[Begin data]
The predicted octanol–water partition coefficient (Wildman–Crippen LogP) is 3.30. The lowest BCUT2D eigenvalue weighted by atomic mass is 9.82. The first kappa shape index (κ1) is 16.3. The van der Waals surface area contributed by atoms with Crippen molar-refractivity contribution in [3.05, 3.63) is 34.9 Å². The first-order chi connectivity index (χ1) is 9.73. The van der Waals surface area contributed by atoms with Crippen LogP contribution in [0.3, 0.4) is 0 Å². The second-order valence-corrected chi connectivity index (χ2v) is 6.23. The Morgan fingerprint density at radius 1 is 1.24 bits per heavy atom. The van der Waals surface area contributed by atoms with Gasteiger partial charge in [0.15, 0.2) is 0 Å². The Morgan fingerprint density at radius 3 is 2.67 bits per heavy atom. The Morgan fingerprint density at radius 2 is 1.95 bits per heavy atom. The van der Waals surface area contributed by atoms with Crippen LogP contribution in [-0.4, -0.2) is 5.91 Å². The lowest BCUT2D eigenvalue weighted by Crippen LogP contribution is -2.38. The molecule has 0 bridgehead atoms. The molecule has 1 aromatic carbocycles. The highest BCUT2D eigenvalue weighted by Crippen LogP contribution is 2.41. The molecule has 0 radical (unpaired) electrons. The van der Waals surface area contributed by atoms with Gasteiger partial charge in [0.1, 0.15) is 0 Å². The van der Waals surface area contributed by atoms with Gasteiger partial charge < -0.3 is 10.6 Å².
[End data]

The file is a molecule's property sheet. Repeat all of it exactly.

The predicted octanol–water partition coefficient (Wildman–Crippen LogP) is 3.30. The lowest BCUT2D eigenvalue weighted by atomic mass is 9.82. The first kappa shape index (κ1) is 16.3. The van der Waals surface area contributed by atoms with Crippen molar-refractivity contribution in [3.05, 3.63) is 34.9 Å². The first-order chi connectivity index (χ1) is 9.73. The van der Waals surface area contributed by atoms with Crippen LogP contribution in [0.3, 0.4) is 0 Å². The second-order valence-corrected chi connectivity index (χ2v) is 6.23. The Morgan fingerprint density at radius 1 is 1.24 bits per heavy atom. The van der Waals surface area contributed by atoms with Gasteiger partial charge in [0.15, 0.2) is 0 Å². The Morgan fingerprint density at radius 3 is 2.67 bits per heavy atom. The Morgan fingerprint density at radius 2 is 1.95 bits per heavy atom. The van der Waals surface area contributed by atoms with Crippen LogP contribution in [-0.4, -0.2) is 5.91 Å². The lowest BCUT2D eigenvalue weighted by Crippen LogP contribution is -2.38. The molecule has 0 bridgehead atoms. The molecule has 1 aromatic carbocycles. The highest BCUT2D eigenvalue weighted by Crippen LogP contribution is 2.41. The molecule has 0 radical (unpaired) electrons. The van der Waals surface area contributed by atoms with Gasteiger partial charge in [0.1, 0.15) is 0 Å². The van der Waals surface area contributed by atoms with Gasteiger partial charge < -0.3 is 10.6 Å².